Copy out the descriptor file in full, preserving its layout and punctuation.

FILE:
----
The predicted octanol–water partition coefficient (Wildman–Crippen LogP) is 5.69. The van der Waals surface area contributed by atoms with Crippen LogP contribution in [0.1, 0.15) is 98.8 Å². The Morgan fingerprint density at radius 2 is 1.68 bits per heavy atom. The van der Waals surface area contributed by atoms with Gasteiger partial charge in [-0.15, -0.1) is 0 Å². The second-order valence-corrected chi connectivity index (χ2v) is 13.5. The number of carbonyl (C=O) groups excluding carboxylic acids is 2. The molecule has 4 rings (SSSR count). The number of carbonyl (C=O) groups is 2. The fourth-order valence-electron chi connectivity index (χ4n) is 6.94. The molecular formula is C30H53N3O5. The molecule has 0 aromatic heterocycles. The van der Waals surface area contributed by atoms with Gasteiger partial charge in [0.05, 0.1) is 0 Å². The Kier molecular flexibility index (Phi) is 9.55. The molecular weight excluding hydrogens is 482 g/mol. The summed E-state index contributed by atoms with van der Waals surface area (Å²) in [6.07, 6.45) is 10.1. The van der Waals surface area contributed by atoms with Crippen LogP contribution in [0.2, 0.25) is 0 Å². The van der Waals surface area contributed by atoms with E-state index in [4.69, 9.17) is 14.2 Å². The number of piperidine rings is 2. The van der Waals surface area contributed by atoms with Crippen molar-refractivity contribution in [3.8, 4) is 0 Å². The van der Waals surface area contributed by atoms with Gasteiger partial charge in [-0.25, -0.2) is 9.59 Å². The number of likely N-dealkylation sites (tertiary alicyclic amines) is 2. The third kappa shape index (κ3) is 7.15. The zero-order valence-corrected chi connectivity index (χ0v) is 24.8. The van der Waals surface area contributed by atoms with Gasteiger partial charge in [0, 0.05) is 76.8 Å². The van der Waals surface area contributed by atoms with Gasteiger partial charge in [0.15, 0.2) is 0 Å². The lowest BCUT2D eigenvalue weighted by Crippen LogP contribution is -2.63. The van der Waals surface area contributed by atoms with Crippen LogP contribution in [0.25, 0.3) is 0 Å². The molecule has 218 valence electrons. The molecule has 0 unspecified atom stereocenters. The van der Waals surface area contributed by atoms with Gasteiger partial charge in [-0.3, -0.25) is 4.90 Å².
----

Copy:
The predicted octanol–water partition coefficient (Wildman–Crippen LogP) is 5.69. The van der Waals surface area contributed by atoms with Crippen LogP contribution in [0.1, 0.15) is 98.8 Å². The Morgan fingerprint density at radius 2 is 1.68 bits per heavy atom. The van der Waals surface area contributed by atoms with Gasteiger partial charge in [-0.15, -0.1) is 0 Å². The second-order valence-corrected chi connectivity index (χ2v) is 13.5. The number of carbonyl (C=O) groups excluding carboxylic acids is 2. The molecule has 4 rings (SSSR count). The number of carbonyl (C=O) groups is 2. The fourth-order valence-electron chi connectivity index (χ4n) is 6.94. The molecular formula is C30H53N3O5. The molecule has 0 aromatic heterocycles. The van der Waals surface area contributed by atoms with Gasteiger partial charge in [0.05, 0.1) is 0 Å². The Kier molecular flexibility index (Phi) is 9.55. The molecular weight excluding hydrogens is 482 g/mol. The summed E-state index contributed by atoms with van der Waals surface area (Å²) in [6.07, 6.45) is 10.1. The van der Waals surface area contributed by atoms with Crippen LogP contribution in [0.2, 0.25) is 0 Å². The van der Waals surface area contributed by atoms with E-state index in [4.69, 9.17) is 14.2 Å². The number of piperidine rings is 2. The van der Waals surface area contributed by atoms with Crippen molar-refractivity contribution in [3.8, 4) is 0 Å². The van der Waals surface area contributed by atoms with Gasteiger partial charge in [-0.25, -0.2) is 9.59 Å². The number of likely N-dealkylation sites (tertiary alicyclic amines) is 2. The third kappa shape index (κ3) is 7.15. The zero-order valence-corrected chi connectivity index (χ0v) is 24.8. The van der Waals surface area contributed by atoms with Gasteiger partial charge in [0, 0.05) is 76.8 Å². The van der Waals surface area contributed by atoms with Gasteiger partial charge in [0.15, 0.2) is 0 Å². The lowest BCUT2D eigenvalue weighted by Crippen LogP contribution is -2.63. The van der Waals surface area contributed by atoms with Crippen LogP contribution in [0.25, 0.3) is 0 Å². The molecule has 218 valence electrons. The molecule has 0 unspecified atom stereocenters. The van der Waals surface area contributed by atoms with Gasteiger partial charge in [-0.3, -0.25) is 4.90 Å².